Q: Cash or cows: What are the key considerations?
A: Household motivations and strong links to enterprise-specific training are vital.

  • Assets get sold for cash, so why not transfer cash in the first place? Examining household motivations is key. In some cases households sell the physical assets transferred for cash. Does this make the case for cash transfers instead? Not necessarily. It’s important to understand what a household is utilizing the cash for. Is it to cover an illness or shock? (A cash transfer or soft loan would have been diverted in much the same way). Or does the household simply increase their consumption? More pointedly, do they actually purchase a different productive asset? The latter indicates a cash transfer would have been better (given the operational and transaction costs of delivering the in-kind assets). The latter also potentially indicates shortcomings in program design (i.e. wrong asset type) or training (i.e. the importance of productive assets and future income wasn’t adequately conveyed). When making the case for cash transfers based on the logic that households tend to sell physical assets granted to them, it’s critically important to understand the household-level rationale behind the choice to sell assets.
  • Successful outcomes depend upon linking the transfer (asset, cash or loan) to specific livelihood training. In BRAC and other Graduation pilots, successful Graduation outcomes (in particular multiple and diverse sources of income) are closely correlated to strong livelihood-related training which, of course, is asset-specific. If you receive a cow and goat, your training is on how to keep them healthy, reproducing, and how to generate revenue from these assets. In BRAC’s OTUP variation mentioned above, where soft loans are linked to an asset purchase and specific training, households must elect what enterprise options they want to pursue from an available menu of choices. Once the enterprise is selected and the client purchases their asset with their loan, the training that is delivered is directly geared at the selected enterprise. We know from many Graduation pilots that choosing livelihoods and ensuring proper training is extremely challenging. It’s the harder, more intensive approach to driving at sustainable outcomes for ultra-poor clients than simply transferring cash. Regardless of where one falls on the question of cash or assets, what is clear is that strong livelihood training enhances the success of clients, and to be most effective, this training must be directed at the particular livelihoods of the beneficiaries.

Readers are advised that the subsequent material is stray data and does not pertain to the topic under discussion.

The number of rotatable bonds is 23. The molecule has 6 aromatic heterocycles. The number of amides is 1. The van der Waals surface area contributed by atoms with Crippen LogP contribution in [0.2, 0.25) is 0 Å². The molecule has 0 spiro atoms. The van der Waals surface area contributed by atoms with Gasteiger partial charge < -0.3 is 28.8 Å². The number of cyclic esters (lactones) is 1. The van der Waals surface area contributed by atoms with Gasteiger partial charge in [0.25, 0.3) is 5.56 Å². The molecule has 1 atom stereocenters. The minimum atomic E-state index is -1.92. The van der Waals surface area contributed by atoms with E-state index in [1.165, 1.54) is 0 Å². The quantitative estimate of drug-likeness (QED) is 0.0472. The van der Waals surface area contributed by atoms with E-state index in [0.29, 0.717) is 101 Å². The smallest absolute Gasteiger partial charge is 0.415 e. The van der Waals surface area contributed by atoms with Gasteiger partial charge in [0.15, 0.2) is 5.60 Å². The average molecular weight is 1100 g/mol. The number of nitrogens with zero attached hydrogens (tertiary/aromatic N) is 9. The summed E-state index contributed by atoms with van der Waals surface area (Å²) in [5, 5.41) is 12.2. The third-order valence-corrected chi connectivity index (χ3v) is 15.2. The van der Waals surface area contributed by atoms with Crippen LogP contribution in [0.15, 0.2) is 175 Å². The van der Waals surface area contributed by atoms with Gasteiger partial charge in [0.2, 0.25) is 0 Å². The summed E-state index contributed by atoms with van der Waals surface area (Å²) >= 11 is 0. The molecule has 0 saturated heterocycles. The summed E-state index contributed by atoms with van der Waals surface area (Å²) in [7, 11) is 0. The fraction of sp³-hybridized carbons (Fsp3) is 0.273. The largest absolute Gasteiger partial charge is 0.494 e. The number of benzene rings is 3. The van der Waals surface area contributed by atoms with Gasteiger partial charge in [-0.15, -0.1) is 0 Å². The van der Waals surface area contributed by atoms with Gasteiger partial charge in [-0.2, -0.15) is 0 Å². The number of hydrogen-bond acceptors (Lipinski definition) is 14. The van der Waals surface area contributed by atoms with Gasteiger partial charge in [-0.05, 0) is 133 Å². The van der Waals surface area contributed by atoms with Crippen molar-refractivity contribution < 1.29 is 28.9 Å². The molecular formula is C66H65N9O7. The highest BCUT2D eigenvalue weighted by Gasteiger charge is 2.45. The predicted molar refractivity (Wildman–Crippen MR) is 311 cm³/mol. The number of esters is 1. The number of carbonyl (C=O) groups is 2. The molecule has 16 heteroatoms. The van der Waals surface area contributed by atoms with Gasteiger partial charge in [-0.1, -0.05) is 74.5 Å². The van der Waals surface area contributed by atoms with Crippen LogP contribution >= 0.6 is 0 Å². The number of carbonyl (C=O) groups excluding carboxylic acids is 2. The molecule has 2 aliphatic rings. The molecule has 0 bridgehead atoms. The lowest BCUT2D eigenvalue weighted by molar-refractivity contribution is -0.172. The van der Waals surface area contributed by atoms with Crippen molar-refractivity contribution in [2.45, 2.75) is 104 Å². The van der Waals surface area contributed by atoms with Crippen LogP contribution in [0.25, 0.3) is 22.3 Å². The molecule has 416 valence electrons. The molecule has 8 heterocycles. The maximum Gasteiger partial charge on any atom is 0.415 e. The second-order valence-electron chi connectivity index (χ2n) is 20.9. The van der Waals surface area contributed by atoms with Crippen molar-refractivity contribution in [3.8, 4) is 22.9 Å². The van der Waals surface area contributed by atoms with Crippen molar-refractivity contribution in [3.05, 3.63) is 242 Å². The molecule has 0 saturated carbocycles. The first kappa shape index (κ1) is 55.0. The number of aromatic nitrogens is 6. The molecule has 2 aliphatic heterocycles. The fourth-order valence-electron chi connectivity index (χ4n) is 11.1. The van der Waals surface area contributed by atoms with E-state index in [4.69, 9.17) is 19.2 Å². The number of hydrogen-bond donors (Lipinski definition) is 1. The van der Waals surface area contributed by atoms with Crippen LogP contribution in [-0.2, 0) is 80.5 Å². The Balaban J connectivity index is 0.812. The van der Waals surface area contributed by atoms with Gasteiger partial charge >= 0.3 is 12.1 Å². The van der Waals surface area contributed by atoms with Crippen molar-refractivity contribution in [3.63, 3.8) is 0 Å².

• Ensuring overall livelihoods diversity depends more on program design and value chain development, and less on the question of cash or assets in-kind. While cash transfers clearly do result in more short-term general consumption, it is unclear as to whether they result in more diverse livelihoods than asset transfers. Traditionally in-kind asset transfers have been thought to result in clustering of businesses (e.g. lots of chicken eggs). However cash transfers to local populations are also linked to the same effects and a saturation of certain types of businesses. For instance, petty trade operations or livestock operations in line with available training and cultural norms can occur even with cash transfers. Households engage in enterprises that make sense based on witnessing what has worked for their peers and what local market constraints dictate. The implication is that developing livelihood diversity in a given community is equally relevant to programs that transfer cash or assets.

Note: In our next post we examine the question of whether cash or cows are better geared for scaling up Graduation programs. We welcome your thoughts. Please comment below or get in touch with us at graduation@bracusa.org.

Rod Dubitsky is Senior Advisor and Chief Knowledge Officer for BRAC USA.
Sadna Samaranayake is the Program Manager of BRAC USA’s Ultra-Poor Graduation Advocacy Initiative

Categories
Agriculture, Financial Inclusion
Tags
aid agencies, cash transfers, farmers, microcredit, microfinance